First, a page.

Imagine a guy.
He is well-educated. Went to the University of Missouri, in fact.
He is articulate, a reflection of that education.
He has done well as a television personality—even as an actor.
He has a respectable social conscience.
He is a great athlete; he excelled as a college wrestler and a mixed martial artist and collected titles in the biggest promotions in the world.
Have an idea about that guy and what he is all about? Thinking he's probably likable, a man basking in positive vibes?
Think again. You have UFC welterweight champion Tyron Woodley, and people seem to hate him.
Going into his third title defense, Woodley is openly disdained in a way few other UFC champions are.
Michael Bisping isn't beloved, but there is an impishness to him that feels kind of tongue-in-cheek and softens the blow.
Demetrious Johnson and Jon Jones are divisive, as is Conor McGregor, but none are as flatly and unanimously loathed by the fanbase as Woodley.
When you consider him objectively, it's puzzling. He seems like a guy people would get behind. It's only when you dig a little deeper that the dots connect more clearly.
Woodley earned a title shot as dubiously as one could imagine, forging a path to gold built on evasiveness and dispatching some of the most universally adored fighters in MMA along the way.
He beat Carlos Condit by TKO but only when Condit blew out his knee and could no longer continue.
He got to the cusp of a title fight after narrowly beating Kelvin Gastelum in a catchweight fight after Gastelum missed weight—no reflection on Woodley—and then spent 18 months inactive, waiting for a title shot.
When he came back, it was against champion Robbie Lawler. He was the most treasured champion in the sport at the time, a fanatically violent man who didn't know how not to be in a Fight of the Year during his welterweight tear from 2013 to 2016.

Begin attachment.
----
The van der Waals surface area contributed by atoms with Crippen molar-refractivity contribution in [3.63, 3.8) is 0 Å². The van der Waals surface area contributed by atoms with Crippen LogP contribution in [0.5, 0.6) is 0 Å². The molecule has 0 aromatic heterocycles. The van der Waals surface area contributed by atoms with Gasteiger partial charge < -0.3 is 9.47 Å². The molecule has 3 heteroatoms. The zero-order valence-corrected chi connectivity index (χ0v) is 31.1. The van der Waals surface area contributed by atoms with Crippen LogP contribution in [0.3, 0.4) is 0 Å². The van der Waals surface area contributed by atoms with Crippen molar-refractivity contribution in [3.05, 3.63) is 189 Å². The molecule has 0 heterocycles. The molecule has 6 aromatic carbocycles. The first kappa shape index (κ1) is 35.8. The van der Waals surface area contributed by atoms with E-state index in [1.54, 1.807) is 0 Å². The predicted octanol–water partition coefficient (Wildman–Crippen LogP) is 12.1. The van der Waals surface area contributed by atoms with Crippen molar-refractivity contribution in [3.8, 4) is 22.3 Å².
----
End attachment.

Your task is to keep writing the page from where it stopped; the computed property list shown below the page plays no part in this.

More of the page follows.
Woodley knocked him cold in two minutes. Not great for his image, and it only got worse from there.
Woodley took his title win as a chance to act as though he were calling the shots.
He demanded fights with Nick Diaz, Georges St-Pierre, Conor McGregor (two retirees and a guy fighting in another weight class) and others. He showed no regard for challengers waiting their turn—including Stephen "Wonderboy" Thompson, another figure fans have delighted in and one who had won seven straight bouts on the way to earning his shot.
Yet Woodley held fast in pursuit of his "money fight" and even took to lobbing insults at Thompson while refusing the contest. He eventually relented, but only when the pairing was placed on the lucrative UFC 205 card.
No one can blame him for wanting to get paid, but lots of people can fault him for how he went about it. It's hard to like a guy who delays or refuses fights, points fingers and restarts the whole process the minute he leaves the cage.
Most recently, the process restarted with Demian Maia, whom Woodley will battle Saturday at UFC 214. He showed little interest in Maia as an opponent, citing a desire to chase paydays instead.
Some felt the real concern was Maia, a jiu-jitsu specialist so advanced that the word "specialist" is almost insulting. He has a penchant for beating people badly and making them look even worse as he does.
With Woodley's tendency to fight with his back against the cage, he's tailor-made to fall victim to Maia's smothering mauling. And if he did, he would lose whatever leverage he had in navigating the MMA landscape or negotiating with the UFC.
So, in fact, it's easy to see why people seem to hate Woodley so much. He's done a lot of irritating things to overshadow the many positives he offers, and he's always quick to take his stance and go in hard on anyone who isn't standing with him.
It's paradoxical: The harder he goes in, the more people hate on him.
You don't need to tell Woodley, though; he's been hearing it for years, and it looks like it's going to be around for as long as he's champion.